Where a grave has not been tended over a period of time, it will be seeded over and maintained by the Council. All railings, fences, edging stones or chippings will be removed.
What memorials can be placed on the grave?
Memorials, including headstones, vases, desk tablets and kerbs (restricted size) may be placed on a grave, subject to approval by the Council. To ensure the safety of the memorial and cemetery users, all memorials must be fixed to NAMM and BRAMM Standards and by a Memorial Mason registered with the Council. An application form must be submitted to the Council giving details of the proposed dimensions, wording and fixing method, and no memorial can be fixed until written approval has been given.
It is the graves owner’s responsibility to maintain any memorial on the grave in a safe condition.
Due to our commitment to biodiversity and environmental best practice we politely request that balloons, Chinese lanterns or anything similar are not placed or released within our cemeteries. Items such as this are proven to cause damage to wildlife and litter the local area.
We also discourage the use of single use plastics and politely request that all flowers left within our cemeteries and memorial gardens are left without the plastic coverings
Burials in nearby graves
The co-operation of grave owners and relatives is requested when the lawn area of their grave is needed for the temporary placing of earth when an adjoining grave is re-opened for a burial. Following the burial the grave will be re-instated.
When do I receive the grave deed?
After the purchase of a new grave, the person nominated as the grave owner will receive the document, called the ‘Grant of Exclusive Right of Burial’ within six weeks of the purchase.
This Grant or ‘Grave Deed’ reserves the owner the right of burial in the grave specified.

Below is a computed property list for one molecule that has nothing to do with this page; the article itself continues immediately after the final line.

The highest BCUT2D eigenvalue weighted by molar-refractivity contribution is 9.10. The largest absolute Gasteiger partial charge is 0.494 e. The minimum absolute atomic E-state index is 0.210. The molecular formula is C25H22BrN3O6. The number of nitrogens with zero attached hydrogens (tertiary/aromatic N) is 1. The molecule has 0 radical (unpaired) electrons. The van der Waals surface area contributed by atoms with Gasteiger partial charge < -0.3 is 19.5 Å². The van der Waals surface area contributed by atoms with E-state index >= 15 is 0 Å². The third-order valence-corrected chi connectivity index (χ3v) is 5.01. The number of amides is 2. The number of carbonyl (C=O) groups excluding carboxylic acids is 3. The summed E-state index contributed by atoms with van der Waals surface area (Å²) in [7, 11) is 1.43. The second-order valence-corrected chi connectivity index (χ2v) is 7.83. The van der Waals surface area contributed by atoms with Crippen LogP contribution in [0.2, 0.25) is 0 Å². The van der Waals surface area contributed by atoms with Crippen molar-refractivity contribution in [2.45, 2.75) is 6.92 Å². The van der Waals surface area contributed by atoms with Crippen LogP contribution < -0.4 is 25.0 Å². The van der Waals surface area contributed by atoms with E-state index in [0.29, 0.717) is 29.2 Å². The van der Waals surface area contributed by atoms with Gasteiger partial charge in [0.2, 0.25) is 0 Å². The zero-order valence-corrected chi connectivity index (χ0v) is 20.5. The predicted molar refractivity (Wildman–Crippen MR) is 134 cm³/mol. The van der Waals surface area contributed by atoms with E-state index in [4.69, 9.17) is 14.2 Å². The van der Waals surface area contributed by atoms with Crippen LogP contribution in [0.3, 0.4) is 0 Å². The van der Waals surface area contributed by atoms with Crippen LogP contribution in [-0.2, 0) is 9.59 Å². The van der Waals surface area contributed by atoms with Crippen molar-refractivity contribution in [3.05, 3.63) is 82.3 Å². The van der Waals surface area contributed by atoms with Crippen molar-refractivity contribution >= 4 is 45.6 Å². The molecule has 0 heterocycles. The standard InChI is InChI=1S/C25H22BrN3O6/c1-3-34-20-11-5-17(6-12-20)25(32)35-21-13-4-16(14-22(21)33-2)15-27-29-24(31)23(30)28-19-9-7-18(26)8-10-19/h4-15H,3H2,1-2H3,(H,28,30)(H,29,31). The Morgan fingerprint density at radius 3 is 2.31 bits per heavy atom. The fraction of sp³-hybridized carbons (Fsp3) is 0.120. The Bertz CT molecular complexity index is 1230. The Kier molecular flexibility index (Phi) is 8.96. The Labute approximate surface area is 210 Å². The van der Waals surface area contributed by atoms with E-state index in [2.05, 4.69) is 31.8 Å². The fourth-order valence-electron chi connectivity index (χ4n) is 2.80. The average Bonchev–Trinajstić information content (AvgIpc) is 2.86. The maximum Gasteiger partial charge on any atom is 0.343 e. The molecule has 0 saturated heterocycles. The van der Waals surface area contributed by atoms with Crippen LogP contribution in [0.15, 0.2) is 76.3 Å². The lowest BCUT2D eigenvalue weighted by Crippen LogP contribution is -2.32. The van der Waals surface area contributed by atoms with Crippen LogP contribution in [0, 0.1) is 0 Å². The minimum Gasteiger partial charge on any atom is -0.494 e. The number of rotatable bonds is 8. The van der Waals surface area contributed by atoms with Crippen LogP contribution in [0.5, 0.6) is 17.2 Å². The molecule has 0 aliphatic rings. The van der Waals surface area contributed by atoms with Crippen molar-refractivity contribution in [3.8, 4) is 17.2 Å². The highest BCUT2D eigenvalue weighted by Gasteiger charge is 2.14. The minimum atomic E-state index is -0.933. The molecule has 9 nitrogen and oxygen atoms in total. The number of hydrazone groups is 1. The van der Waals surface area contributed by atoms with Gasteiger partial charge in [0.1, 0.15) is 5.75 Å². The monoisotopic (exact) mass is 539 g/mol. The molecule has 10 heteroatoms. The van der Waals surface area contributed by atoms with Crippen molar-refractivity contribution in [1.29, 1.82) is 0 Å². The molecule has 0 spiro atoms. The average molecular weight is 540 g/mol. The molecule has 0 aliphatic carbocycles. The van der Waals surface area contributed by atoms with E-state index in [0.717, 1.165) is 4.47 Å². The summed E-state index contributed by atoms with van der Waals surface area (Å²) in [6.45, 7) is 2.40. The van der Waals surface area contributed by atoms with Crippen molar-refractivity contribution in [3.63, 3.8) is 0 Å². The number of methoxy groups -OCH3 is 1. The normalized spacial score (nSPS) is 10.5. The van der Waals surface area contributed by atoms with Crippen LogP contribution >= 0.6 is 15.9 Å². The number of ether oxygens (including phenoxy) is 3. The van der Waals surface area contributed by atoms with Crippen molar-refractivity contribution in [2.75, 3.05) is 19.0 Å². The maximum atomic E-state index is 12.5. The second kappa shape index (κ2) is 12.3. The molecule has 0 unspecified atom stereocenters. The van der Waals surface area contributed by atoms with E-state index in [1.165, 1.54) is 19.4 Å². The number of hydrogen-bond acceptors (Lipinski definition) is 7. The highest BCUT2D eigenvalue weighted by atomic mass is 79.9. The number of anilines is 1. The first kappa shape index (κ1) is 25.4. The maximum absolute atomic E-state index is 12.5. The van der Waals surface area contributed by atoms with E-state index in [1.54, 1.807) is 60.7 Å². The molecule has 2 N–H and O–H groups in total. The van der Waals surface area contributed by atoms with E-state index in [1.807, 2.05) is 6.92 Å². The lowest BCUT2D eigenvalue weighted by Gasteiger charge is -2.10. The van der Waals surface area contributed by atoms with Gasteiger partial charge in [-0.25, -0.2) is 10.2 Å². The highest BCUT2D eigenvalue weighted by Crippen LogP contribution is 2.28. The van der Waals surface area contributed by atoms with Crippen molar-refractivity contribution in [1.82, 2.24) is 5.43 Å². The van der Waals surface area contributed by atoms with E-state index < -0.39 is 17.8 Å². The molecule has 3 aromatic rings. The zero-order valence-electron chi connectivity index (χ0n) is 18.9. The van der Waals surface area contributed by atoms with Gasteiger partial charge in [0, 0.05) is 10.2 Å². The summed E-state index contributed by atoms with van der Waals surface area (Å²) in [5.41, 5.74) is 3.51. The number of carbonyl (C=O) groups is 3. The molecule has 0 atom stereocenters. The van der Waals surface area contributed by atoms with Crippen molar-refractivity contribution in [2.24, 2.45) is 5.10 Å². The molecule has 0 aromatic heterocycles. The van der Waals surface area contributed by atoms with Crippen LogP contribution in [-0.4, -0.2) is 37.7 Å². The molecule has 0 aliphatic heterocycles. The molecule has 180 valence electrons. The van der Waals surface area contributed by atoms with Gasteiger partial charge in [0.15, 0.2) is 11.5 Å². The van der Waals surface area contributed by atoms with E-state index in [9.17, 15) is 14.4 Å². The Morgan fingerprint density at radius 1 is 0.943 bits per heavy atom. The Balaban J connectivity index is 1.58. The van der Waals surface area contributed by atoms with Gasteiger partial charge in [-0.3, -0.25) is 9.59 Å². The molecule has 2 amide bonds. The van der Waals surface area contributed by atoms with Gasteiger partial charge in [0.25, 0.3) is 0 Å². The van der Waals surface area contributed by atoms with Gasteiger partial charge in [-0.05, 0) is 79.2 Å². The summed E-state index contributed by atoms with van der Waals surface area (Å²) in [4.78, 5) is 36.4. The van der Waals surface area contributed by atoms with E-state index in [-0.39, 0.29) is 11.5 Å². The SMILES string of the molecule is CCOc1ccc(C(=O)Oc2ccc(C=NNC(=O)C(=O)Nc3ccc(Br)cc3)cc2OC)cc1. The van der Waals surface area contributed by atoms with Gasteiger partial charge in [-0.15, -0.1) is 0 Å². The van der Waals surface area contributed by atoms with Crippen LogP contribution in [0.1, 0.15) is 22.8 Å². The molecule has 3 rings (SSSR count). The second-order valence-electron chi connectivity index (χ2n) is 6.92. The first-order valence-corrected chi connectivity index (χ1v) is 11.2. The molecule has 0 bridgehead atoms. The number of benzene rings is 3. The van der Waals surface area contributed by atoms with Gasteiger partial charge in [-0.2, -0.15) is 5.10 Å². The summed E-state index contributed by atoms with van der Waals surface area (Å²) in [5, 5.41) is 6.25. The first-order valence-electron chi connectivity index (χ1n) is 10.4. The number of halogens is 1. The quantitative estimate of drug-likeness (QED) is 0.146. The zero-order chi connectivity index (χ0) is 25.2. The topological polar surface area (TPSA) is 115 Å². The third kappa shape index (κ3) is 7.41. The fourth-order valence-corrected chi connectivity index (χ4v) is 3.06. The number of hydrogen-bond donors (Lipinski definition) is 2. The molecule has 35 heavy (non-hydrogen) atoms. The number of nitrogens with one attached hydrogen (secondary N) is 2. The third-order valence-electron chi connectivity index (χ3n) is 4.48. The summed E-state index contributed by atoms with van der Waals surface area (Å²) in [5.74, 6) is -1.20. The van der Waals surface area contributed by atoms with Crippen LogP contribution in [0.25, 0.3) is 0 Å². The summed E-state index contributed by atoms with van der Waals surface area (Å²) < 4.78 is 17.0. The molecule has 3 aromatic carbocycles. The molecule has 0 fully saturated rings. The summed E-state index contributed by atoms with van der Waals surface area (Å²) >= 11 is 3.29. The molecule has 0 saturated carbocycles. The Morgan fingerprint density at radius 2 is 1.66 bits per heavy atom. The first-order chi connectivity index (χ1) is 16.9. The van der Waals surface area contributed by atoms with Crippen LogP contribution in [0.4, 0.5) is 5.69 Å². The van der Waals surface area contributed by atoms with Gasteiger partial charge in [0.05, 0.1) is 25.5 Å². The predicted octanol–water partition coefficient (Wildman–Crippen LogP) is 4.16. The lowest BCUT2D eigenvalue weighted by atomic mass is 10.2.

What happens when the owner dies?
When the grave owner dies, the Right of Burial will pass to the heirs of the estate. The rights of the grave can be transferred into their names to allow for future re-openings of the grave or an additional inscription to be added to the memorial.
It is strongly advised that the grave deeds be transferred, to avoid difficulties in the future, whilst the owner is still living. This can be achieved by adding another named person to the rights of burial. The grave owner has the automatic right to be buried in the grave.
Although burial principally occurs in purpose designed cemeteries or churchyards, there are some exceptions. Families with large estates have routinely built a mausoleum or similar building on their land, for the burial of family members. Some individuals have been buried in farmland and others in gardens, without this becoming generally known. Much of this has been due to The Natural Death Centre, a charity formed to support a less formalised routine for funerals, as well as a better approach to death generally. They have issued a handbook and a further publication called “Green Burial”, which explains how to arrange these burials within legal and planning requirements (copies of which can be obtained from our offices).